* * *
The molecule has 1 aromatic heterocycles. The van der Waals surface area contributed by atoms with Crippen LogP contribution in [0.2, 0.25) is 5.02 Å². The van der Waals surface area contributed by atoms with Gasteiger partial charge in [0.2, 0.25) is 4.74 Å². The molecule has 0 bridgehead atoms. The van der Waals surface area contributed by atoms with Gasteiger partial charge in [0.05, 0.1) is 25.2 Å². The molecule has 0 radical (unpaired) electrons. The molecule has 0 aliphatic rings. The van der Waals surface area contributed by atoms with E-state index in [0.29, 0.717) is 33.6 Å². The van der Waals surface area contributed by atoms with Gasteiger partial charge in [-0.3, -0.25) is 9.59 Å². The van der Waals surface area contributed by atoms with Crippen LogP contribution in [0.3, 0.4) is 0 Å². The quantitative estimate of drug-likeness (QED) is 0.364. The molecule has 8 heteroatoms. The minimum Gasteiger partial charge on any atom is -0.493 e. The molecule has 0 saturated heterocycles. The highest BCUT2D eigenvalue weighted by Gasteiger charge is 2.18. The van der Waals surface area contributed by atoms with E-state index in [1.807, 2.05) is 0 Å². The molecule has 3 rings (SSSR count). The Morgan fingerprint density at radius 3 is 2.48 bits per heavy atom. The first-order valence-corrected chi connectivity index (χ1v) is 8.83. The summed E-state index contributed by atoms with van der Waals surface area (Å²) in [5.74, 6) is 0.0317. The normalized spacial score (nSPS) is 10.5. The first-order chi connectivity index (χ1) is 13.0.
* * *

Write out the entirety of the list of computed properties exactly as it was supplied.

The molecule has 1 aromatic heterocycles. The van der Waals surface area contributed by atoms with Crippen LogP contribution in [0.2, 0.25) is 5.02 Å². The van der Waals surface area contributed by atoms with Gasteiger partial charge in [0.2, 0.25) is 4.74 Å². The molecule has 0 bridgehead atoms. The van der Waals surface area contributed by atoms with Gasteiger partial charge in [0.05, 0.1) is 25.2 Å². The molecule has 0 radical (unpaired) electrons. The molecule has 0 aliphatic rings. The van der Waals surface area contributed by atoms with E-state index in [0.29, 0.717) is 33.6 Å². The van der Waals surface area contributed by atoms with Gasteiger partial charge in [-0.3, -0.25) is 9.59 Å². The van der Waals surface area contributed by atoms with Crippen LogP contribution in [0.3, 0.4) is 0 Å². The quantitative estimate of drug-likeness (QED) is 0.364. The molecule has 8 heteroatoms. The minimum Gasteiger partial charge on any atom is -0.493 e. The molecule has 0 saturated heterocycles. The highest BCUT2D eigenvalue weighted by Gasteiger charge is 2.18. The van der Waals surface area contributed by atoms with E-state index in [1.807, 2.05) is 0 Å². The molecule has 3 rings (SSSR count). The Morgan fingerprint density at radius 3 is 2.48 bits per heavy atom. The first-order valence-corrected chi connectivity index (χ1v) is 8.83. The summed E-state index contributed by atoms with van der Waals surface area (Å²) in [5.74, 6) is 0.0317. The normalized spacial score (nSPS) is 10.5. The first-order chi connectivity index (χ1) is 13.0.